Impactful and resilient, traditional TV advertising still achieves record revenues according to Thinkbox, retaining its appeal despite the rise of new channels. This year we have seen Twitter and Facebook all make their TV advertising debut, and after over ten years’ absence Trebor also returned to the TV screen.
But, while TV continues to adapt to survive, the media landscape around it is also rapidly changing to meet consumer demand for seamless tailored content. As digitalisation increases, how will TV navigate its future path?
Addressable TV advertising will grow
With advances in targeting driving expectations for personalised content, the use of addressable TV advertising will increase, attracting advertisers with enhanced segmentation options. By tailoring ads to a viewer’s lifestyle and interests, advertisers can maximise conversions and minimise wastage.
Inevitably, increased automation will also fuel demand for data transparency and make more accurate measurement of real-time ads essential. However, whether technology can accommodate the different scenarios that require human intervention in the linear TV buying process remains to be seen.
TV and digital will become entwined
For consumers, TV is just another screen to access content, whether it’s a 55 inch living room screen or a mobile device. Formats such as video-on-demand are already connecting linear TV with digital and bringing broadcast content online. Media owners are also creating unified campaigns; sequentially targeting customers across every channel including TV, apps, and the web.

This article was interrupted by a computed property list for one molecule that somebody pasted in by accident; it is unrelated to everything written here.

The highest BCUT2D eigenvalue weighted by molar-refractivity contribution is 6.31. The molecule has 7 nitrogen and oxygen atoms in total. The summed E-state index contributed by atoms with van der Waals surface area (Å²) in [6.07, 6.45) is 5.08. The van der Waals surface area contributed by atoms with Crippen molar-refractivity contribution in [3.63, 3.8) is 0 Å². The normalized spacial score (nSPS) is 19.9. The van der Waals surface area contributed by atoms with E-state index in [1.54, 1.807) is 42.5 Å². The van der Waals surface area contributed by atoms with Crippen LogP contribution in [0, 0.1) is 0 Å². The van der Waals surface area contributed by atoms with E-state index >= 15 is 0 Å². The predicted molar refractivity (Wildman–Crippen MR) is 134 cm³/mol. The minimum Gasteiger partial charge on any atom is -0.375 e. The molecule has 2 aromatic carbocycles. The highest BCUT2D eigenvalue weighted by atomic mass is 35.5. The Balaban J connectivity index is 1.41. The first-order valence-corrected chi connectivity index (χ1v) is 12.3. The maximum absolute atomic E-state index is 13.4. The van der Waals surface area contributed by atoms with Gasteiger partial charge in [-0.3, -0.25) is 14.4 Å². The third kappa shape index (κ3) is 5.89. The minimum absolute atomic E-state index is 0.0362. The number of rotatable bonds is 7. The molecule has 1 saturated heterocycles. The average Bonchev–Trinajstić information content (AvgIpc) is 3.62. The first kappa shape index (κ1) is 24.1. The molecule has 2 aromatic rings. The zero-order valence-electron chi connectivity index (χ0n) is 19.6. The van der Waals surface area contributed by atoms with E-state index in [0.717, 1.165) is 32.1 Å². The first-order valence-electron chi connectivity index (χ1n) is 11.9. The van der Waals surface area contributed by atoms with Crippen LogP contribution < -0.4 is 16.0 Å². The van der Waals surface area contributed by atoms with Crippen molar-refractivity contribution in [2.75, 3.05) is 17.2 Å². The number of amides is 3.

To realise the combined potential of TV and digital, the industry must use their individual strengths in unison, but convergence will not be without its challenges. What works for digital video may be hard to translate to TV, where limited prime slots require complex management, and ad performance metrics are different to those of digital formats.
TV will also become entwined with social
Consumers are linking TV with the live stream by commenting and reporting on programmes in real-time. Even Christmas TV ads are now measured in online views — this years’ John Lewis Christmas ad has already garnered 23,000 social mentions.
Brands are also beginning to unite social with TV: a campaign by UK fashion brand Missguided recently offered consumers the chance to appear in a TV ad by uploading footage of themselves wearing its clothing to social media channels.